Rolled-Piggies

 

For those that aren’t huge fans of cabbage, or if you run out of leaves, you can make a “naked piggies”.  Just make big meatballs and place them in the pan, my Mom calls these “porcupines”.  Another derivation would be stuffing the mix in green peppers.  You can mix and match however you like…

Pour diced tomato mixture over the piggies.

Add tomato juice to fill pans to just over halfway.

Place bacon strips over piggies (one slice should cover two) and drizzle the maple syrup over the bacon.

Cover pans with tin foil.

Place in oven at 350 degrees for 45 minutes.

Remove tin foil and cook for additional 15 minutes to brown bacon.

Cooked-Piggies

Plate and drizzle some of the juice and shredded cabbage over them.  These are usually served with bread (to mop up the juice) and mashed potatoes (also with some of the juice added over them – like gravy).  Smacznego!!! Skanaus!!!!

5.0 from 1 reviews
Polish Coal Miner Piggies (Stuffed Cabbage Rolls- Golabki) #SundaySupper
 
Prep time
Cook time
Total time
 
Stuffed Cabbage Rolls in a sweet tomato sauce with a beef and pork stuffing. Man Food!
Author:
Recipe type: Entree
Serves: 4-6
Ingredients
  • 1 head of cabbage
  • 1 ¾ lbs of ground beef
  • ¾ lbs of ground pork
  • 1 tsp salt
  • 1 tsp pepper
  • 1 tsp garlic powder
  • 2 eggs
  • 1 cup minute rice (uncooked)
  • 2 large green peppers
  • 2 large onions (3 if they are smaller)
  • 3 stalks of celery
  • 2 16 oz cans of diced petite tomatoes
  • 32 oz tomato juice
  • ½ cup sugar
  • ¾ cup maple syrup
  • 6 to 7 slices of bacon
Instructions
  1. Remove the core (stem) from the head of cabbage with a long thin knife.Boil head until a leaf separates from the head and remove from the pot with tongs.
  2. Remove the thick stem from the back of leaf by cutting around it in a “V” shape, repeat this process until you have 12 to 15 leaves.Shred remaining cabbage.
  3. In a mixing bowl, add the salt, pepper, garlic powder, eggs, and uncooked rice and mix. Mince the green peppers, onions and celery and mix together. Add about ½ to ¾ of the vegetable mixture to the meat mixture, add the rest to the shredded cabbage. Pour the diced tomatoes into a bowl and stir in sugar. .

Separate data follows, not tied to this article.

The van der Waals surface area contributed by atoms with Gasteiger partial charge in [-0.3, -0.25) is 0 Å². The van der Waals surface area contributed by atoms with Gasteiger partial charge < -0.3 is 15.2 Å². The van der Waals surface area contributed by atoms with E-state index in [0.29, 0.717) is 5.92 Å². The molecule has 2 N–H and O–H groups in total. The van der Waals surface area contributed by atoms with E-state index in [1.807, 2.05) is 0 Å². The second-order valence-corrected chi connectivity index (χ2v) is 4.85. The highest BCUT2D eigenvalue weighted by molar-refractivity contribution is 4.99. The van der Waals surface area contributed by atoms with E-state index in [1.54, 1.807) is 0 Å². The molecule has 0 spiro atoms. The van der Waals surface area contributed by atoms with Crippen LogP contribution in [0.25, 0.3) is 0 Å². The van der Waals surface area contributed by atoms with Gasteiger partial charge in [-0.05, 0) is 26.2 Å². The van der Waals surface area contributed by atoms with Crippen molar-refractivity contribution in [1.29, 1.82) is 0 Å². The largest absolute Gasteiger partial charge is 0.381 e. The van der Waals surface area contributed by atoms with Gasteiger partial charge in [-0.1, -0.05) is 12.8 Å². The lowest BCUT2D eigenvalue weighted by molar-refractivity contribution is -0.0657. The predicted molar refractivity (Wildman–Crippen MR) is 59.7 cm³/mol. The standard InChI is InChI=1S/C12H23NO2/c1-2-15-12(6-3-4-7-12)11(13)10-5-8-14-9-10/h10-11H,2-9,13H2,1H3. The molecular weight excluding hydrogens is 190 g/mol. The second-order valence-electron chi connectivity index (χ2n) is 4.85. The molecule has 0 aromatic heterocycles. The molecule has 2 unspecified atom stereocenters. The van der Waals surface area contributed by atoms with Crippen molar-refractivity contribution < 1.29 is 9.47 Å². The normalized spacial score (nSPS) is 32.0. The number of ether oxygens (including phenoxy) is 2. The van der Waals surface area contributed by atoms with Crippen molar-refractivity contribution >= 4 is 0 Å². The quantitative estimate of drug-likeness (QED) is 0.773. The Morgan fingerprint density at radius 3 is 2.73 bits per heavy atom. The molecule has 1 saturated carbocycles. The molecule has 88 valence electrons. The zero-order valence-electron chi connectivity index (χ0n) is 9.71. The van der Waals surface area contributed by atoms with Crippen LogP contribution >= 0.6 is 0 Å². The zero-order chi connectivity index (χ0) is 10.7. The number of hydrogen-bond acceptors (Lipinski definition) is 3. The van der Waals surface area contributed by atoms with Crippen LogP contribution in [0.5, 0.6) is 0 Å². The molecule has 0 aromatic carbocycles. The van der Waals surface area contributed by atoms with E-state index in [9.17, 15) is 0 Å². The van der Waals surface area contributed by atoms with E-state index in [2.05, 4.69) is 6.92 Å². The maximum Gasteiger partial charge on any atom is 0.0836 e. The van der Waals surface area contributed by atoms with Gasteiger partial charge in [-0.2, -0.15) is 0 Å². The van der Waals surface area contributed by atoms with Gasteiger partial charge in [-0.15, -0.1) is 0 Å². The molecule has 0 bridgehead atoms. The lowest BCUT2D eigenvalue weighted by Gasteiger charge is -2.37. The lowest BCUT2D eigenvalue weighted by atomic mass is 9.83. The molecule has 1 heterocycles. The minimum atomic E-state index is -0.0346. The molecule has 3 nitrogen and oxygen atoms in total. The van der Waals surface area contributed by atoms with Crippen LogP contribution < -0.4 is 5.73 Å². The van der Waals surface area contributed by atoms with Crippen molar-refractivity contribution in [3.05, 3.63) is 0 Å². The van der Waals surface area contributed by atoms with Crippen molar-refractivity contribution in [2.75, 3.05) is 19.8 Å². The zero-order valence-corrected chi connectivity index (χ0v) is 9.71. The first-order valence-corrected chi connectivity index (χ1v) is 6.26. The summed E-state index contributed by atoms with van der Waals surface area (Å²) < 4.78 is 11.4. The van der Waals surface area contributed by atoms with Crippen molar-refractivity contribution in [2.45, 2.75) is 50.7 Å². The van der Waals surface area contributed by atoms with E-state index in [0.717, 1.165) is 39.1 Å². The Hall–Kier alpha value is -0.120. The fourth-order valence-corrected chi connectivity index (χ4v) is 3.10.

4. Prepare the pan by making a bed of the the cabbage/vegetable mixture.
  5. Make an elongated meatball and wrap in a cabbage leaf (place the meat at the bottom of the leaf, overlapping the slice that was made to remove the thick stem and roll about halfway (one turn), then tuck the edges of the leaf in and continue to tip of leaf. Place the roll place in the pan. Repeat for all leaves (remember measuring how much meat is in each leaf is based upon the size of the leaf - each one is an individual).
  6. Pour diced tomato mixture over the piggies.Add tomato juice to fill pans to just over halfway.
  7. Place bacon strips over piggies (one slice should cover two) and drizzle the maple syrup over the bacon. Cover pans with tin foil.
  8. Place in oven at 350 degrees for 45 minutes. Remove tin foil and cook for additional 15 minutes to brown bacon.
  9. Plate and drizzle some of the juice and shredded cabbage over them. These are usually served with bread (to mop up the juice) and mashed potatoes (also with some of the juice added over them - like gravy).

 

Manly Starters:

Manly Mains:

Manly Desserts:

Wine Pairings for Man Food #SundaySupper byENOFYLZ Wine Blog


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Comments

  1. says

    I love stuffed cabbages, but the maple/sweetness is new to me, too! How nice of your hubby to share his favorite with us all :)

  2. says

    These cabbage piggies definitely would defeat the war on hunger! Very tasty looking and sounding, indeed =) So glad you shared the tidbits of history and this recipe =)

    • Bernadette says

      That was my husband’s part of the post, I knew none of that. I’ve thought of doing some posts on the histories of food, though!

    • Bernadette says

      I think my grandmother and mother just use ground beef, but I NEVER ate theirs. Every few years I would try a bite and say “Nope, still don’t like them.” My husbands (this recipe) is completely different, though.

  3. says

    Bernadette, I’m with you, girl. I’m not a fan of cabbage either but I’d eat the heck out of this yummy stuffing! I LOVE that you had your husband guest post on a dish that he wanted to eat this Father’s Day. Plus I learned a lot about the history of this dish and of mining. Fabulous post all around, you two!